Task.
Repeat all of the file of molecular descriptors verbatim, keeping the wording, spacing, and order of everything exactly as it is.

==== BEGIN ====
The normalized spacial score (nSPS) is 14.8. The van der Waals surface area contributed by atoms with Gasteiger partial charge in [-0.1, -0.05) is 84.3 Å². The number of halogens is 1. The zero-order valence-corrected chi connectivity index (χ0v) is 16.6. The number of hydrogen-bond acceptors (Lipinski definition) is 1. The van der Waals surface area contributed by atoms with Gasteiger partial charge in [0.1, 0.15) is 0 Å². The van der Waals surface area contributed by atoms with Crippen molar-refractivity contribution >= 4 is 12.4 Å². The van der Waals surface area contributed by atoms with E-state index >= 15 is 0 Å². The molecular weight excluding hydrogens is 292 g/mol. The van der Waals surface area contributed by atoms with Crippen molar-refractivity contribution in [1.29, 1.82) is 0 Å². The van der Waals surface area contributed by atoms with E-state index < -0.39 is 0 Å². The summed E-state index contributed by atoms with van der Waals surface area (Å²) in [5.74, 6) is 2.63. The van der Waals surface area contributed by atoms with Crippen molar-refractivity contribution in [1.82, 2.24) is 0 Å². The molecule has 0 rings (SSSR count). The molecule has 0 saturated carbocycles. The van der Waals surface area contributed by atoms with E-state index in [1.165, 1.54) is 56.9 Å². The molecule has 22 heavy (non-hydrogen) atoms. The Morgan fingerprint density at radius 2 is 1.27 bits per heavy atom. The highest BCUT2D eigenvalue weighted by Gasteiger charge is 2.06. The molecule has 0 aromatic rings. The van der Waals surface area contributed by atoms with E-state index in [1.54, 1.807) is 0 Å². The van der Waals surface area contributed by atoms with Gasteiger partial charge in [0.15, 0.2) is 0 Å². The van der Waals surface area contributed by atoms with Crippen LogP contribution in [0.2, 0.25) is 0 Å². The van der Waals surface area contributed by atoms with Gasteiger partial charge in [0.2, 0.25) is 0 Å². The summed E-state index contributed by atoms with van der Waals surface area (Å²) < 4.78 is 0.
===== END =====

The normalized spacial score (nSPS) is 14.8. The van der Waals surface area contributed by atoms with Gasteiger partial charge in [-0.1, -0.05) is 84.3 Å². The number of halogens is 1. The zero-order valence-corrected chi connectivity index (χ0v) is 16.6. The number of hydrogen-bond acceptors (Lipinski definition) is 1. The van der Waals surface area contributed by atoms with Gasteiger partial charge in [0.1, 0.15) is 0 Å². The van der Waals surface area contributed by atoms with Crippen molar-refractivity contribution >= 4 is 12.4 Å². The van der Waals surface area contributed by atoms with E-state index >= 15 is 0 Å². The molecular weight excluding hydrogens is 292 g/mol. The van der Waals surface area contributed by atoms with Crippen molar-refractivity contribution in [1.29, 1.82) is 0 Å². The van der Waals surface area contributed by atoms with E-state index < -0.39 is 0 Å². The summed E-state index contributed by atoms with van der Waals surface area (Å²) in [5.74, 6) is 2.63. The van der Waals surface area contributed by atoms with Crippen molar-refractivity contribution in [1.82, 2.24) is 0 Å². The molecule has 0 rings (SSSR count). The molecule has 0 saturated carbocycles. The van der Waals surface area contributed by atoms with E-state index in [1.165, 1.54) is 56.9 Å². The molecule has 22 heavy (non-hydrogen) atoms. The Morgan fingerprint density at radius 2 is 1.27 bits per heavy atom. The highest BCUT2D eigenvalue weighted by Gasteiger charge is 2.06. The molecule has 0 aromatic rings. The van der Waals surface area contributed by atoms with E-state index in [1.54, 1.807) is 0 Å². The van der Waals surface area contributed by atoms with Gasteiger partial charge in [0.15, 0.2) is 0 Å². The van der Waals surface area contributed by atoms with Crippen LogP contribution in [0.2, 0.25) is 0 Å². The van der Waals surface area contributed by atoms with Gasteiger partial charge in [0.2, 0.25) is 0 Å². The summed E-state index contributed by atoms with van der Waals surface area (Å²) < 4.78 is 0.